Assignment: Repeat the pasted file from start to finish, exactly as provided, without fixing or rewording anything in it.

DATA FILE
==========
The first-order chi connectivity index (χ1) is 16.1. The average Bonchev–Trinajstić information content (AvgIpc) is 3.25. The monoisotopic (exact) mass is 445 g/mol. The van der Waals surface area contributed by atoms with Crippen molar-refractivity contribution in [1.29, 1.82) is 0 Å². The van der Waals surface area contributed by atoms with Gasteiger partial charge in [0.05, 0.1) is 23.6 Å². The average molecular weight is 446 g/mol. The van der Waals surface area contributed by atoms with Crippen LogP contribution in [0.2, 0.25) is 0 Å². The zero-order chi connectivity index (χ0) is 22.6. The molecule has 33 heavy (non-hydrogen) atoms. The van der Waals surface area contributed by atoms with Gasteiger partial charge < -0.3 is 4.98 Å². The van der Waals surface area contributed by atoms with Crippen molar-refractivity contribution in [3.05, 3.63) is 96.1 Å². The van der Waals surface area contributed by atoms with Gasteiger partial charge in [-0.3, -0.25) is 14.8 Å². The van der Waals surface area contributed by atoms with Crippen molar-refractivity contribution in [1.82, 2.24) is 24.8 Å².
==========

The first-order chi connectivity index (χ1) is 16.1. The average Bonchev–Trinajstić information content (AvgIpc) is 3.25. The monoisotopic (exact) mass is 445 g/mol. The van der Waals surface area contributed by atoms with Crippen molar-refractivity contribution in [1.29, 1.82) is 0 Å². The van der Waals surface area contributed by atoms with Gasteiger partial charge in [0.05, 0.1) is 23.6 Å². The average molecular weight is 446 g/mol. The van der Waals surface area contributed by atoms with Crippen LogP contribution in [0.2, 0.25) is 0 Å². The zero-order chi connectivity index (χ0) is 22.6. The molecule has 33 heavy (non-hydrogen) atoms. The van der Waals surface area contributed by atoms with Gasteiger partial charge < -0.3 is 4.98 Å². The van der Waals surface area contributed by atoms with Crippen molar-refractivity contribution in [3.05, 3.63) is 96.1 Å². The van der Waals surface area contributed by atoms with Gasteiger partial charge in [-0.3, -0.25) is 14.8 Å². The van der Waals surface area contributed by atoms with Crippen molar-refractivity contribution in [1.82, 2.24) is 24.8 Å².